What is Your Resume’s Personality Type?
I have reviewed thousands of resumes as a career coach. I find that every resume provides clues about the person behind it and have a personality all on their own that may be a reflection of the author. Sometimes it’s spot on and other times unfortunately a false representation that often does not work in the job seeker’s favor. If I were to assess your resume it would be classified under at least one of the following four resume “personality types.”

The Slacker

This resume may appear neat and organized, but lacks content that highlights key skills and accomplishments. The position description is filled with job duties typically taken straight from the job description. This resume slacks…I mean lacks personality. The list of “skills” may include a lackluster set of soft skills such as “team player” or “hard worker” with little attention to significant relevant core competencies. It may include a statement like, “Review resumes and cover letters for grammar and spelling.” Although the statement may be accurate it’s BORING and reads “I just came to work and did my job.”

Move your resume from the slacker category by infusing your position description with relevant key skills that you have demonstrated while performing your duties along with key results to highlight your accomplishments. Example: Use keen attention to detail to review resumes and cover letters to provide personalized recommendations resulting in increased customer satisfaction. Here you have the formula skills + duties + accomplishments = something the reader can chew on. I’m dubbing this as the “sandwich method” where the skills are the bread slices, the duties serves as the meat of what you are responsible for and the accomplishments are the extras that make it oh-so-tasty.

The Generalist

Although it’s great to have diverse work experience and several different skill sets, stay clear from having the “general” resume. Appearing as “a jack of all trades” will give a recruiter a harder time identifying you as a match and the same goes with an application tracking system. This may result in your resume going into the proverbial “black hole.” If you are open to multiple career fields consider creating a resume tailored for each, highlighting core competencies related to the respective careers. If your last/current position isn't exactly reflective of your desired career path, I recommend creating a 1-3 line profile statement including your desired career path along with relevant key skills, experience, knowledge, and/or achievements that would serve as an asset.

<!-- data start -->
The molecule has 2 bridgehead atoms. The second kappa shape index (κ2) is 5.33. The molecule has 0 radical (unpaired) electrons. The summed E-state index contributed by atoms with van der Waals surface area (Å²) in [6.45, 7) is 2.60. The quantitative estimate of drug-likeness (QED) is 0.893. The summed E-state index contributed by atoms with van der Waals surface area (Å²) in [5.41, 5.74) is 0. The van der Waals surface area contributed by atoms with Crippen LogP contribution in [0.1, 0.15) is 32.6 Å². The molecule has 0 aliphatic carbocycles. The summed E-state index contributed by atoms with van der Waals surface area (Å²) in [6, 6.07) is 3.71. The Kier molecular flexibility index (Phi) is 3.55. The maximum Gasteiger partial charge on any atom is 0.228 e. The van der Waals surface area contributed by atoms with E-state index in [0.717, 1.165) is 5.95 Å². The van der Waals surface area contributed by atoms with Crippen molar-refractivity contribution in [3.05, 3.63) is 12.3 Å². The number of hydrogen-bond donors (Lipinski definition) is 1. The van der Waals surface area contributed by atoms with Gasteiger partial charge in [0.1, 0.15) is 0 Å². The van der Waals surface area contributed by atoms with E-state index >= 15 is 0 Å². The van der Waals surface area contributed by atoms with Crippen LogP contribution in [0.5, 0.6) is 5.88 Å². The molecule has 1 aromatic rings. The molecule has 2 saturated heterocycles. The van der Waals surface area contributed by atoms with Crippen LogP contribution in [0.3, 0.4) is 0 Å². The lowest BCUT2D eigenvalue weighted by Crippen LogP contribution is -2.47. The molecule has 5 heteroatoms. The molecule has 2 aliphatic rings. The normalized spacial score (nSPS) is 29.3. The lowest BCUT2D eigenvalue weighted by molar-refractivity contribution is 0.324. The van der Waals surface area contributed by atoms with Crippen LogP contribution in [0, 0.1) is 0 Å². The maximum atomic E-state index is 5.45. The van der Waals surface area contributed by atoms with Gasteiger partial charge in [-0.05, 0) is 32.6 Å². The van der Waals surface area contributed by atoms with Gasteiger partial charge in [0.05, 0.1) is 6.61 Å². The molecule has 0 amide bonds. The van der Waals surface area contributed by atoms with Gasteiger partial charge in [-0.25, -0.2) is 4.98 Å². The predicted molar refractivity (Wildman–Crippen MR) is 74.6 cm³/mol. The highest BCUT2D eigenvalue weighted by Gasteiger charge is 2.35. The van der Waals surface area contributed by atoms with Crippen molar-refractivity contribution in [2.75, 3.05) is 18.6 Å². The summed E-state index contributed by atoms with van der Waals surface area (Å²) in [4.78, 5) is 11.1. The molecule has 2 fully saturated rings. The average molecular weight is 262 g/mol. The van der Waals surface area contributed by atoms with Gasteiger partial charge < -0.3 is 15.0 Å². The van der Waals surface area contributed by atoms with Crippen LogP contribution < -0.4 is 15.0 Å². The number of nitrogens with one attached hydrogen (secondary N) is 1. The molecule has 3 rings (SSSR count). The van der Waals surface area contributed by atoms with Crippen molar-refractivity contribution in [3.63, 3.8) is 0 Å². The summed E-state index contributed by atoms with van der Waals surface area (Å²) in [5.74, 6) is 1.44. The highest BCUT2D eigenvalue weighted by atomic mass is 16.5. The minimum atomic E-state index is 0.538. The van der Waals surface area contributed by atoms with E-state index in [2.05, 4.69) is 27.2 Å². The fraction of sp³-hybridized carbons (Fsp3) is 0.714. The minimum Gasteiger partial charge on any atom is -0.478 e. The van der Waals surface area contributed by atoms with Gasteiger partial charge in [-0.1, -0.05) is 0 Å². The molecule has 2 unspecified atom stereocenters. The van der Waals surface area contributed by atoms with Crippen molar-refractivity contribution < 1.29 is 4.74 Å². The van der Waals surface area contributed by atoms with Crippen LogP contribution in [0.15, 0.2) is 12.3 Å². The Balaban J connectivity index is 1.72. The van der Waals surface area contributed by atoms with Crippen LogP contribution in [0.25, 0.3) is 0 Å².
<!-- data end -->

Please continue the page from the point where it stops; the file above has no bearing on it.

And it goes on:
Be sure to refer to the job posting to find keywords to inject into your resume where appropriate.

The Obnoxious Overachiever

This resume has a lot of great information, but instead of being a nice edible sandwich it’s the big fat hoagie that Cliff Huxtable used to live for. This is the type of resume that would give the recruiter heartburn and is typically longer than necessary. If your resume includes every training and certification you've ever completed, how many Girl Scout cookies you've sold, the trophy you coached the little league baseball team to win and then some, consider revising it for conciseness and relevance. Use the a job announcement as a guide to help you prioritize what is important.

The All-Star

This resume is the unicorn in the clouds and gets recruiters excited! It’s focused, yet provides sufficient details and includes keywords that will have your phone buzzing. The resume not only incorporates the sandwich method, but it’s prepared to the employer’s liking. Bring your to the ultimate personality type by incorporating the previous recommendations mentioned.

What is your resume’s personality type?